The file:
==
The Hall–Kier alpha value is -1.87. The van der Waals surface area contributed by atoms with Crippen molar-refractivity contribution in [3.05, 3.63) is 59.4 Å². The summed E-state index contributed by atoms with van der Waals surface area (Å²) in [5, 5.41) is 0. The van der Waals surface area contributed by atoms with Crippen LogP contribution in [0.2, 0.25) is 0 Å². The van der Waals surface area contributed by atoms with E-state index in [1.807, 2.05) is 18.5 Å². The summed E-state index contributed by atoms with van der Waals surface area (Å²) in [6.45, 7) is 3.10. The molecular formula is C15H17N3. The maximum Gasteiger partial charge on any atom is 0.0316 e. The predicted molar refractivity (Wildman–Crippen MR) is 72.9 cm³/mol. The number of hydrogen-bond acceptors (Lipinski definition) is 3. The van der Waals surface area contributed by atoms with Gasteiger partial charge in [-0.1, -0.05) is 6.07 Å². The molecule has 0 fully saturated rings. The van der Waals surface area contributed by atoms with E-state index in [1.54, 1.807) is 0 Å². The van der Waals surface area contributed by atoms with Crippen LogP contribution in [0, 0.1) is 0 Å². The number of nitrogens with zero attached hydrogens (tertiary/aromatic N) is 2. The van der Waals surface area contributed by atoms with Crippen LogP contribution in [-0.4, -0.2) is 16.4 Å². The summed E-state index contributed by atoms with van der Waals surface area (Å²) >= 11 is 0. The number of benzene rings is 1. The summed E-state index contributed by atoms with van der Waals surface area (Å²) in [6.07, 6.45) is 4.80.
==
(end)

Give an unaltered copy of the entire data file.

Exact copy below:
The Hall–Kier alpha value is -1.87. The van der Waals surface area contributed by atoms with Crippen molar-refractivity contribution in [3.05, 3.63) is 59.4 Å². The summed E-state index contributed by atoms with van der Waals surface area (Å²) in [5, 5.41) is 0. The van der Waals surface area contributed by atoms with Crippen LogP contribution in [0.2, 0.25) is 0 Å². The van der Waals surface area contributed by atoms with E-state index in [1.807, 2.05) is 18.5 Å². The summed E-state index contributed by atoms with van der Waals surface area (Å²) in [6.45, 7) is 3.10. The molecular formula is C15H17N3. The maximum Gasteiger partial charge on any atom is 0.0316 e. The predicted molar refractivity (Wildman–Crippen MR) is 72.9 cm³/mol. The number of hydrogen-bond acceptors (Lipinski definition) is 3. The van der Waals surface area contributed by atoms with Gasteiger partial charge in [-0.1, -0.05) is 6.07 Å². The molecule has 0 fully saturated rings. The van der Waals surface area contributed by atoms with E-state index in [1.54, 1.807) is 0 Å². The van der Waals surface area contributed by atoms with Crippen LogP contribution in [0, 0.1) is 0 Å². The number of nitrogens with zero attached hydrogens (tertiary/aromatic N) is 2. The van der Waals surface area contributed by atoms with Crippen LogP contribution in [-0.4, -0.2) is 16.4 Å². The summed E-state index contributed by atoms with van der Waals surface area (Å²) >= 11 is 0. The number of benzene rings is 1. The summed E-state index contributed by atoms with van der Waals surface area (Å²) in [6.07, 6.45) is 4.80.